2018 is well and truly underway and we will see a number of significant domestic employment law developments this year, below we outline what as an employer you need to be aware of:
1. GDPR comes into effect
The General Data Protection Regulation (GDPR), which updates and harmonises data protection law across the EU, will come into effect on 25 May 2018 for all EU member states, including the UK.
Employers are encouraged to risk assess their compliance gaps and address the issues that pose the most significant risks first.
2. First gender pay gap reporting deadline
Private and voluntary sector employers with 250 or more employees have until 4 April 2018 to publish their first gender pay gap report.
The reports will cover pay data from 2016 to 2017, including the differences in mean pay, median pay, mean bonus pay and median bonus pay between male and female employees.
Reports also have to set out the proportion of male and female employees in the pay quartiles of an organisation and the proportion of male and female employees who received bonus pay.
Employers must post their reports on their own website and on a Government website.
3. Minimum wage rates increase
The national living wage for workers aged 25 and over will increase to £7.83 per hour on 1 April 2018.
Other national minimum wage rates will also increase, with rates rising to £7.38 per hour for workers aged 21 to 24, to £5.90 per hour for workers aged 18 to 20 and to £4.20 for workers aged 18 who are no longer of compulsory school age.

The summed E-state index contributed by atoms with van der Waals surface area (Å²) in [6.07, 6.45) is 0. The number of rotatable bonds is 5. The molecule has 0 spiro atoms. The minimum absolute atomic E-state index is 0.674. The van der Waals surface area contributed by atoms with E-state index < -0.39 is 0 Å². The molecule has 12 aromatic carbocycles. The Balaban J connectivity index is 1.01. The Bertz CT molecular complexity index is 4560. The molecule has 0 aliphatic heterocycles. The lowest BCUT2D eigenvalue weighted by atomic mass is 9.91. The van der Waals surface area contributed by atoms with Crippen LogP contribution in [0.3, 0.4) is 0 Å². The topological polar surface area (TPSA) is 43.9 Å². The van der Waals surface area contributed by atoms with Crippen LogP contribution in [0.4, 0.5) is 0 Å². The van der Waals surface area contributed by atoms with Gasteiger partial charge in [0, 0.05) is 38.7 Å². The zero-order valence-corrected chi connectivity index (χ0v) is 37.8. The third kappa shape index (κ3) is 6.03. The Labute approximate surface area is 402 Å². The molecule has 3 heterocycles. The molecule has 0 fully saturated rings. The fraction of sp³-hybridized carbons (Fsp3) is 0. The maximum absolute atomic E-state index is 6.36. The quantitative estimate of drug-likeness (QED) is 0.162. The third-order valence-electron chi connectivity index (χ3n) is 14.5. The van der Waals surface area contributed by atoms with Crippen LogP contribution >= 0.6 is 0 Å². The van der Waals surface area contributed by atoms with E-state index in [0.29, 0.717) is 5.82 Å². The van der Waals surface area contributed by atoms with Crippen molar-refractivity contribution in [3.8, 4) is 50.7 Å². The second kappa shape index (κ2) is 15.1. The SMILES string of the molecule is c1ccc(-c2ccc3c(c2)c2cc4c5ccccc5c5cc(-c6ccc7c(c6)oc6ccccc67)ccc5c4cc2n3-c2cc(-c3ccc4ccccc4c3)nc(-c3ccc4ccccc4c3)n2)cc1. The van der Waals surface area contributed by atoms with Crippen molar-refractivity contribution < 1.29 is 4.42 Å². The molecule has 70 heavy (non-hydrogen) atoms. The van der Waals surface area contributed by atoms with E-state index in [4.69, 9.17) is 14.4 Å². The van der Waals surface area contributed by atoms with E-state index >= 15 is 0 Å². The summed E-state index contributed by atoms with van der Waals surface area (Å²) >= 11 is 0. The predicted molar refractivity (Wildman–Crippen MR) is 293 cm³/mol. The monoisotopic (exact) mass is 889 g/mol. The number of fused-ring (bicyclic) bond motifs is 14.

The apprentice minimum wage rate will rise to £3.70 per hour and the accommodation offset will increase to £7.00 per day.
4. Statutory family pay amounts uprated
The weekly amount for statutory family pay rates will increase to £145.18 on 1 April 2018. This rate will apply to maternity pay, adoption pay, paternity pay, shared parental pay and maternity allowance.
5. Brexit preparations underway
Employers and workers were relieved to hear last week of the Government’s initial agreement with the European Commission. The terms protect the rights of EU citizens who currently reside in the UK to live, work and study in the UK following Brexit.
The announcement provides employers with more certainty as they continue to develop their contingency plans around Brexit. The agreement does not relate to the ability of new EU workers to migrate to the UK to work after Brexit.
As such, employers in sectors that rely on considerable inflows of European workers are still waiting for confirmation of immigration arrangements following withdrawal from the EU.